By Diane Ako
His earliest memory is of crimson drops of blood staining a crisp, white carpet.
Drip, drip, drip - they were falling pretty fast. She was bleeding quite a bit from a gash her husband had delivered to her eye, cutting the lid open.
"I was about three, and I still remember it vividly," recalls my friend Jai Cunningham, tears moistening his eyes at the thought, now more than 40 years later.
His mother had suffered another domestic violence episode, and had carried her two boys, ages four and two, a mile away to seek refuge at her mother's house.
He tells me about his traumatic childhood of violence and terror, living with a father who beat him, his mother Linda, and his brother Jason regularly.
"When he hit us, it was very one-sided. My father was six foot two, 220 pounds. My mother was a full foot shorter, and 110 pounds," he illustrates.
The memories pour out fast like the blood droplets. He tells me about the time his mother slept in her car overnight after a heated argument, but woke up the next morning to the feeling of cold metal on her forehead.
Tap-tap-tap. She opened her eyes. It was Jack Cunningham, holding a gun to her head.
Tired in her soul, she was, says Jai. Tired of living this life.
"Just do it, Jack. Just shoot me," she said wearily.
Then there were the weekend benders. The Cunninghams lived in a dry county in Centre, Alabama. Jack'd have to drive over county lines to stock up on his weekend libations.
"He'd leave Friday, buy four or five cases of beer, and party through the weekend - two days without sleeping," recalls Jai.
At this point, Jack and Linda were divorced, but Jack still wanted to see his kids on the weekend. Jai says often, his father would drive straight to a friend's house to play cards, leaving the boys in the truck cab all alone.
"I don't remember how long he left us because I was young, maybe five, but I remember huddling up with Jason during the winter because we didn't have coats," he says of those weekends. Winter temperatures in Alabama get into the 30s.
Jack also had a short fuse. He beat the boys.
Jai recounts too many whippings to remember. "Me, with the belt. I had it easy. Jason got the belt buckle. Those weekends could feel pretty long."
Those weekend visits would end shortly thereafter.
"Violence folds in with neglect, and because my dad would stay up Friday and Saturday drinking, he'd crash by Sunday morning. Usually it was around 2 a.m., and he'd fall asleep hard on the sofa. My brother and I had to look for food; we would be hungry," he says.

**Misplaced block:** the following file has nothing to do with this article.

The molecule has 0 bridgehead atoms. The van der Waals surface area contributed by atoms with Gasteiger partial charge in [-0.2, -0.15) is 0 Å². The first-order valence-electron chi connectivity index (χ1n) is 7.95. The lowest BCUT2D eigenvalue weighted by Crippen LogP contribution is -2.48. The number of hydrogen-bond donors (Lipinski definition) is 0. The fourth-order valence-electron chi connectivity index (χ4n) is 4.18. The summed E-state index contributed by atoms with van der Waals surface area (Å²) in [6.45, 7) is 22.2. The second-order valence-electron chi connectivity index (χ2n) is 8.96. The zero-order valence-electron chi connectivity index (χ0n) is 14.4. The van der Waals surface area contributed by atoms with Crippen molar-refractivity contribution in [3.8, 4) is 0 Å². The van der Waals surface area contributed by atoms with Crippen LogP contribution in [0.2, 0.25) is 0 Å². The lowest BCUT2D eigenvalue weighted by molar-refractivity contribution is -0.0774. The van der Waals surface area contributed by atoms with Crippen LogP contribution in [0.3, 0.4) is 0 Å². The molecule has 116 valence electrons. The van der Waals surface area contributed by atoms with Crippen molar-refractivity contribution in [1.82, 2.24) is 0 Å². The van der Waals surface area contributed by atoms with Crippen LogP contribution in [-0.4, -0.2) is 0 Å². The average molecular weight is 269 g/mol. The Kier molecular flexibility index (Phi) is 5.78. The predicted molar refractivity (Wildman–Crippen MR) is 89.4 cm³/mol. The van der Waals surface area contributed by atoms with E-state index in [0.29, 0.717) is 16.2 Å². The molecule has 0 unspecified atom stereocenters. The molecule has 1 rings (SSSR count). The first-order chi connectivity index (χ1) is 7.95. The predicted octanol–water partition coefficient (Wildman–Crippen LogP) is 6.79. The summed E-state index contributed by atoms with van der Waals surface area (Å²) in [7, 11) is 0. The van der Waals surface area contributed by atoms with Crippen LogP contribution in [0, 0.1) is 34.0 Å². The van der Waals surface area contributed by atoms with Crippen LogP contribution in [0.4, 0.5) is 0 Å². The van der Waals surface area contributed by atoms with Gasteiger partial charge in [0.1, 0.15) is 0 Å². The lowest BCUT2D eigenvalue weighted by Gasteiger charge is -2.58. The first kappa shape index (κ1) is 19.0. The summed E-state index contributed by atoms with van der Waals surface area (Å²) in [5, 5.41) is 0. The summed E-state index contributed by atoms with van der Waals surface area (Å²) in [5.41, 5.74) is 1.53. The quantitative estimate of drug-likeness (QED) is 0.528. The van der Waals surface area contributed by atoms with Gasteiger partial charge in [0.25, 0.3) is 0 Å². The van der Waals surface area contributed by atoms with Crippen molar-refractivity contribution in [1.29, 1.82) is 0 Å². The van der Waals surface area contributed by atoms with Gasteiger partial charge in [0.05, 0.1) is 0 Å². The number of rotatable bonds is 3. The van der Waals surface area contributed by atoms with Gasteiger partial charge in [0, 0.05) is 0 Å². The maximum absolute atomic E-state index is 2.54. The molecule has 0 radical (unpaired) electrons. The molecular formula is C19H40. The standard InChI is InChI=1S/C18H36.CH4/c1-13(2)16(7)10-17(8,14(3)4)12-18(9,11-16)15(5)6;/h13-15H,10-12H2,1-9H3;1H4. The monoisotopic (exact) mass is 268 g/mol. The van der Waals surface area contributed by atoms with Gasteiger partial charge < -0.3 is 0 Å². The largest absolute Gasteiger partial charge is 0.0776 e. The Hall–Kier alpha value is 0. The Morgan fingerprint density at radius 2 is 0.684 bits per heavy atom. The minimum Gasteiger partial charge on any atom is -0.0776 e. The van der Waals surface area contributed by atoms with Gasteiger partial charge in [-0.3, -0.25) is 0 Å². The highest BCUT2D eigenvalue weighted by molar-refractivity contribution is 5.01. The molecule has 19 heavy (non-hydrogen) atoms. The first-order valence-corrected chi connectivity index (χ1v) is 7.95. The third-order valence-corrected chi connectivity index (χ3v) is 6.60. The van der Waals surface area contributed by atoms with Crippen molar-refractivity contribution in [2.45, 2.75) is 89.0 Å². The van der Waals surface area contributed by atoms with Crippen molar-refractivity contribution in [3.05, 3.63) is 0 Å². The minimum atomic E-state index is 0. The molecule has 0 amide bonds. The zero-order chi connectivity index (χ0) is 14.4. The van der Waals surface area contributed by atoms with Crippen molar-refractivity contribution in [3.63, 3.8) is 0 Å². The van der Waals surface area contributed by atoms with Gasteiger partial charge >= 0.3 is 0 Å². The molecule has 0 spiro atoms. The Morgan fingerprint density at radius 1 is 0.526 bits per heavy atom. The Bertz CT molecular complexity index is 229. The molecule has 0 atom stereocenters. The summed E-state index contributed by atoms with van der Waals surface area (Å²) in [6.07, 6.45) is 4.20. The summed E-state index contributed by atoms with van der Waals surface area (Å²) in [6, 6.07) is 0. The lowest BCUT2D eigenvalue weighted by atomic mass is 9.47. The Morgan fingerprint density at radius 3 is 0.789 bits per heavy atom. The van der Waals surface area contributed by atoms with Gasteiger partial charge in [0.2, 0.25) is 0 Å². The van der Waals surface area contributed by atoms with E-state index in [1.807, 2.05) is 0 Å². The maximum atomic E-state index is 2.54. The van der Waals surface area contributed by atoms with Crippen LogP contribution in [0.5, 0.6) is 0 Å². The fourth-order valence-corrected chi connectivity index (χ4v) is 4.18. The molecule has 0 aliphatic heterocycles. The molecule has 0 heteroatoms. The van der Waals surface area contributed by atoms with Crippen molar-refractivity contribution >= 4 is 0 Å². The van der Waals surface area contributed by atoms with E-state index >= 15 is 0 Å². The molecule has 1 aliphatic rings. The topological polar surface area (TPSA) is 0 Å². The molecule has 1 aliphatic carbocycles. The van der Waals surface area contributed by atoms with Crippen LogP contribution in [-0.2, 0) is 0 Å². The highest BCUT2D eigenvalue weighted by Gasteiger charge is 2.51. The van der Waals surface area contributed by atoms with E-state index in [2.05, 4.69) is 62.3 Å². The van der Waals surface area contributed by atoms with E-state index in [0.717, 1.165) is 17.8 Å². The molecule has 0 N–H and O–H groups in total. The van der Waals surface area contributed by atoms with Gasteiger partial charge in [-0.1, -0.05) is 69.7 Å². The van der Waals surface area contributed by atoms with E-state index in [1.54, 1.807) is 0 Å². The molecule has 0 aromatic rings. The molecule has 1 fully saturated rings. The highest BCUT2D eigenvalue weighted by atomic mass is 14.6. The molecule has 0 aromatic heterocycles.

"I had fallen asleep, and Jason was scavenging through the cupboards. He found my dad's loaded 22 caliber and tried to imitate the cowboys on TV, so he pointed the pistol and tried to pull the trigger, but his index fingers were too weak. So he turned the gun to face himself and used his thumb to pull the trigger," explains Jai.
Jason was about two years old and shot himself in the abdomen. The bullet went over his stomach, hit his pancreas, and exited out his back, a quarter inch from his spine. Doctors thought the toddler would die.
The tears fall easily now as he recounts the horror. Somehow, Jason didn't bleed to death.
Jason tried to wake up Jack, but couldn't, so the boy laid on the floor and took a nap. Then he woke up again and shook Jack a second time, and this time Jack woke up.
I only remember my dad yelling, "'Jai! Get up!' I saw my brother lying on the bed and with every beat of his heart, blood gurgled out his stomach. 'I shot myself,' Jason said."
The freezing cold car - the panic - the emergency room. Jason spent weeks in the hospital, arms and legs black and blue from shots given to keep him alive.
"I didn't speak for six weeks," Jai reveals of the shock that followed.
The boys didn't see much of Jack after that. Jai isn't sure what happened, but it was a relief.
Perhaps two years later, when Jai was six, Jack died, killing himself and injuring three. Jai says his father got behind the wheel of a car while intoxicated.
"We were vacationing in Hawaii, in fact, when we got the news. My mother told us we wouldn't be going back early for the funeral. It was like, 'OK,'" he says indifferently.
This is a man I've been acquainted with for nearly 20 years, but have worked with and come to know better only over the past year. He is smart, friendly, funny, sweet, and positive.
I'm very fond of him, and admire him moreso after knowing his personal drama. I don't understand how he survives so well.
"My mom," he replies without hesitation. "She is a tough lady. Remember, she divorced him in the early '70s in rural Alabama, when that just wasn't done. She was brave. We struggled, but we survived. She was there for us every day."
Linda made sure Jai went to college and made something of himself. He says he's close to his mother today.
Of his father, whom he refers to as Jack, "I don't remember him telling me 'I love you.' And I only have one nice memory, of him being happy and picking my mother up in a bear hug and her feet being a foot off the ground."
About five years ago, Jai was invited to speak at the Men's March Against Violence event, which features a short walk and rally in support of non-violence. He had never spoken publicly about his childhood before, but decided maybe it was time. After securing his mother's approval, he shared his story with the crowd, to widespread support.